Preliminary Tests and Preparation

General Examination of the Sample Mixture

The given mixture is described in detail in the laboratory notebook (e.g. the colour of solutions and precipitates). After examining it the mixture is mixed thoroughly by shaking in a test tube closed with a bung. Other possible observations (e.g. CO2­↑) are written down. The pH of the solution is measured with a pH-paper. There cannot be CO32–– or  S2–-ions present in an acidic solution. Samples are always taken from the mixture by pipetting from a freshly shaken test tube.


Solubility Tests of the Sample Mixture

Cation analysis is performed on a solution made from the sample mixture. So if the original sample mixture contains precipitates, solubility test are performed in the following order, until a solvation reagent is found. In the tests, only a small amount of the sample mixture is used, mixed thoroughly and heated.


1. H2O

2. 2 M HCl

3. conc. HCl

4. 2,5 M HNO3

5. conc. HNO3

6. Aqua regia (1 part conc. HNO3 + 3 parts conc. HCl)


Solubility can also be tested in NaOH (e.g. dissolving PbSO4↓), NH3, Na2S2O3 (dissolving AgCl↓, AgBr↓ and AgI↓) and KI (dissolving HgI2↓). Insoluble matter (e.g. BaSO4↓) can be made into a soluble form by melting it with a mixture of solid Na2CO3 and K2CO3 in a crucible. From the cooled flux, anions are dissolved with water and then cations with acid. 


Alkali Salt Solution Preparation and detection of ammonium ion

Anion analysis is done before cation analysis, because knowledge of the anions usually helps in the cation analysis. Most of the time anion analysis can be done with the original mixture. However, If the original mixture does not dissolve in the acid that is used for the anion analysis (in reasonable volume), the removal of cations is necessary.  If necessary, a so-called alkali salt solution is prepared by boiling the original mixture combined with Na2CO3. This causes the cations of groups 1.-4. and Mg2+ to precipitate as carbonates, hydroxides, and oxides and NH4+ is removed as  NH3­. If no precipitate is formed, the mixture usually contains no other cations except NH4+, Na+ and K+.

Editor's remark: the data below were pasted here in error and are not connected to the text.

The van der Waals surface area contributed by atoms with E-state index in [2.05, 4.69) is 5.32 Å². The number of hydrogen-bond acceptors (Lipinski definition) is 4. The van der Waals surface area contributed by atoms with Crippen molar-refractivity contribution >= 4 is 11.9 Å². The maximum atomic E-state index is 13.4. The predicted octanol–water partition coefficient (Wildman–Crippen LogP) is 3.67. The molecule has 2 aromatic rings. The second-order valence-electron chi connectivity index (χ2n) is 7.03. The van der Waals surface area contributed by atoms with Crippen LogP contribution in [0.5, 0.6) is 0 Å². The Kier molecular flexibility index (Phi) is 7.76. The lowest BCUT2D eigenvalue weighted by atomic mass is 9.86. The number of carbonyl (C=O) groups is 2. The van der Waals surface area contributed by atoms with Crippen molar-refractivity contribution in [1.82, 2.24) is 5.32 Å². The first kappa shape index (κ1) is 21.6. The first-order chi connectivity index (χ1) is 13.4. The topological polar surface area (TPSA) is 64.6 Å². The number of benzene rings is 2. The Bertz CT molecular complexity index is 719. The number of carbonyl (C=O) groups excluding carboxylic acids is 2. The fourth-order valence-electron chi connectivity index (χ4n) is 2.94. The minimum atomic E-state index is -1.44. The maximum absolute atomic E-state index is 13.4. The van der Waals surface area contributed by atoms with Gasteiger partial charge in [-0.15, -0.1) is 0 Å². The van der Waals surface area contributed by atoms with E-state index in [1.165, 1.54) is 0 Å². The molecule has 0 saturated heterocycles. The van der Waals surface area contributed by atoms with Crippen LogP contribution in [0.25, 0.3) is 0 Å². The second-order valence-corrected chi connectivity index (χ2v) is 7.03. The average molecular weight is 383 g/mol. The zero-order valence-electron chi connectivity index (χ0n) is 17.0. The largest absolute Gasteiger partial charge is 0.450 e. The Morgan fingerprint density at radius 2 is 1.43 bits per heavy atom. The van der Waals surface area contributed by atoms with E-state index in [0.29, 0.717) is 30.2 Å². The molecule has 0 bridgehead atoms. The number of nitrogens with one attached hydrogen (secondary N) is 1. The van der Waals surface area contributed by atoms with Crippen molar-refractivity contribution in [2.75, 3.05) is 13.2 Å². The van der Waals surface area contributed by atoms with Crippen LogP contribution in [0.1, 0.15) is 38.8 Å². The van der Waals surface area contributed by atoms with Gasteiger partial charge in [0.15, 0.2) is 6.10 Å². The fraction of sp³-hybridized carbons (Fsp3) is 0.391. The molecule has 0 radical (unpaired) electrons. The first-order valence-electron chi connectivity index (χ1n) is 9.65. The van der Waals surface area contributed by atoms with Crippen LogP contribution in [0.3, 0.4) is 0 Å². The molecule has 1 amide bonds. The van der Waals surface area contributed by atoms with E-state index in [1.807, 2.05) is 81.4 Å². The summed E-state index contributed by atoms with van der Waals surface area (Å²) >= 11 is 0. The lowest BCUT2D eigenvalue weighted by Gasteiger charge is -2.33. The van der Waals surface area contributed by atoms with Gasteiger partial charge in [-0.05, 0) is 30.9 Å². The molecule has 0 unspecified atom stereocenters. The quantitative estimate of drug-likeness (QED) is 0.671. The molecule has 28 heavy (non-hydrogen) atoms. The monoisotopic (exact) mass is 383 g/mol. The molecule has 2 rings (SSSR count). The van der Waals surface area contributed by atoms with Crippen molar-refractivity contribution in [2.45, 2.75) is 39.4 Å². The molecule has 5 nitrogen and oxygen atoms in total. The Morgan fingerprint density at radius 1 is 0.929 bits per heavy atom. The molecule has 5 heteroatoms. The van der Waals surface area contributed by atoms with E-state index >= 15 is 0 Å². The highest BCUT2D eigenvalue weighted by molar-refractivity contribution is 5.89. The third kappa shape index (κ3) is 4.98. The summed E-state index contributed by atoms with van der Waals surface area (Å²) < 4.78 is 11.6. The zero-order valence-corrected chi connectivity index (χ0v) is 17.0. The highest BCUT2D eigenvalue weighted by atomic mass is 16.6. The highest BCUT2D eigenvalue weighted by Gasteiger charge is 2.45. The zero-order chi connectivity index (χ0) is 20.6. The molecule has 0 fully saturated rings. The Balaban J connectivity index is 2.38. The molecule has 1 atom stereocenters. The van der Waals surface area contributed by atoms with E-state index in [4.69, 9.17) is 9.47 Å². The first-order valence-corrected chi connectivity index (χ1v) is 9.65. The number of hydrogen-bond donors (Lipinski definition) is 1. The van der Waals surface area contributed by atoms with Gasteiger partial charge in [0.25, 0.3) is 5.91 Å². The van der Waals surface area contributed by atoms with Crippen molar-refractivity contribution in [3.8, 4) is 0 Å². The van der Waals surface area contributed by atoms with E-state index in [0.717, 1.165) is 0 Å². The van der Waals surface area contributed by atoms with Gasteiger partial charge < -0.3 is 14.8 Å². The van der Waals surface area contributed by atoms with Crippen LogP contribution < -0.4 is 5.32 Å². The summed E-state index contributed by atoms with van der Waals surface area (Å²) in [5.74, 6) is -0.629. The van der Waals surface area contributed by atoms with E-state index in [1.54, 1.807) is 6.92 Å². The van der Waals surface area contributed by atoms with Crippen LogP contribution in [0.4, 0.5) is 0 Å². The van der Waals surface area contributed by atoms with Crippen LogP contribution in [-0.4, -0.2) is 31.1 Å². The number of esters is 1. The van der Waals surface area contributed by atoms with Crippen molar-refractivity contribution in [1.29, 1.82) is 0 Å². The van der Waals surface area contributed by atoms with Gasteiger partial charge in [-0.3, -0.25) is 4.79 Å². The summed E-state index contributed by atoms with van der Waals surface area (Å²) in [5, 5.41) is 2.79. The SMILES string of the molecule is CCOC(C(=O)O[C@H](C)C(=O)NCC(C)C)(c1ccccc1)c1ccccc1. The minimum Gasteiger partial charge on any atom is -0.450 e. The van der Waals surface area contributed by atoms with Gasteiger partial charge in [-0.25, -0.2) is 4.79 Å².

3 ml of the original mixture or an appropriate amount of solid sample and 3 ml of water is placed in a boiling tube. 200-300 mg of anhydrous Na2CO3 (the size of a piece of macaroni, pH=10) is added. The solution is heated while stirring every 10-20 minutes. Water is added if necessary. At the beginning of boiling a moist pH-paper is held above the boiling tube. If the mixture contains NH4+-ions, the pH-paper turns  blue from the NH3­ that is released. If this occurs, the boiling is continued until all NH4+ has evaporated. The alkali salt solution is separated from the precipitate with a centrifuge and water is added to make the total volume of the solution 3 ml. The precipitate is also preserved!


Reaction With sodium hydroxide and detection of ammonium ion

0.5 ml of sample mixture is placed in a test tube, 0.5 ml of 2 M NaOH is added (solution is made basic) and then mixed. While heating in a water bath, a wetted pH paper is placed over the test tube at about 1 cm height from the mouth of the tube. If NH4+ ion is present, the pH paper turns blue due to liberated NH3 gas. A precipitate formed in the test tube indicates the presence of one or more cations other than NH4+, Na+ and K+. The opposite interpretation is not as straight forward as some other ions may be in solution under these conditions. The behavior of each cation with sodium hydroxide can be found here. The presence of anions of weak acids makes cations less soluble.